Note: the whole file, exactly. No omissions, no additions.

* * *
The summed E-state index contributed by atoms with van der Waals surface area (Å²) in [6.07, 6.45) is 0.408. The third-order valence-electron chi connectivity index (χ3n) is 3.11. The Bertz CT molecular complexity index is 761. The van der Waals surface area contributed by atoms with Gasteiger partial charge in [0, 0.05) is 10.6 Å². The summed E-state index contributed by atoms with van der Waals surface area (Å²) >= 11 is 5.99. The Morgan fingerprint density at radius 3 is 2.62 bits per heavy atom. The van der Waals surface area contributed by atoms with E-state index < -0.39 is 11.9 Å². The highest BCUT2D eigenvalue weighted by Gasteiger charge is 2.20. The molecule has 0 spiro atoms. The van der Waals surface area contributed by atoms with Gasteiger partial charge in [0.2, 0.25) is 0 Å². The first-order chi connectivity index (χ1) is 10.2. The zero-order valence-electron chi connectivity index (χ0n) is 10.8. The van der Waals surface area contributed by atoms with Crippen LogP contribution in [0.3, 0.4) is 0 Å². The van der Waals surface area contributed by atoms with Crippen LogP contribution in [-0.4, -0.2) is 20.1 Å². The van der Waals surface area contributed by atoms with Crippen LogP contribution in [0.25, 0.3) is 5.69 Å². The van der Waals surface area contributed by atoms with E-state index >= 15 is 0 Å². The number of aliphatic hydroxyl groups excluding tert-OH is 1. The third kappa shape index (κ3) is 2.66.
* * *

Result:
The summed E-state index contributed by atoms with van der Waals surface area (Å²) in [6.07, 6.45) is 0.408. The third-order valence-electron chi connectivity index (χ3n) is 3.11. The Bertz CT molecular complexity index is 761. The van der Waals surface area contributed by atoms with Gasteiger partial charge in [0, 0.05) is 10.6 Å². The summed E-state index contributed by atoms with van der Waals surface area (Å²) >= 11 is 5.99. The Morgan fingerprint density at radius 3 is 2.62 bits per heavy atom. The van der Waals surface area contributed by atoms with E-state index < -0.39 is 11.9 Å². The highest BCUT2D eigenvalue weighted by Gasteiger charge is 2.20. The molecule has 0 spiro atoms. The van der Waals surface area contributed by atoms with Gasteiger partial charge in [0.2, 0.25) is 0 Å². The first-order chi connectivity index (χ1) is 10.2. The zero-order valence-electron chi connectivity index (χ0n) is 10.8. The van der Waals surface area contributed by atoms with Crippen LogP contribution in [0.3, 0.4) is 0 Å². The van der Waals surface area contributed by atoms with Crippen LogP contribution in [-0.4, -0.2) is 20.1 Å². The van der Waals surface area contributed by atoms with Crippen LogP contribution in [0.25, 0.3) is 5.69 Å². The van der Waals surface area contributed by atoms with E-state index >= 15 is 0 Å². The number of aliphatic hydroxyl groups excluding tert-OH is 1. The third kappa shape index (κ3) is 2.66.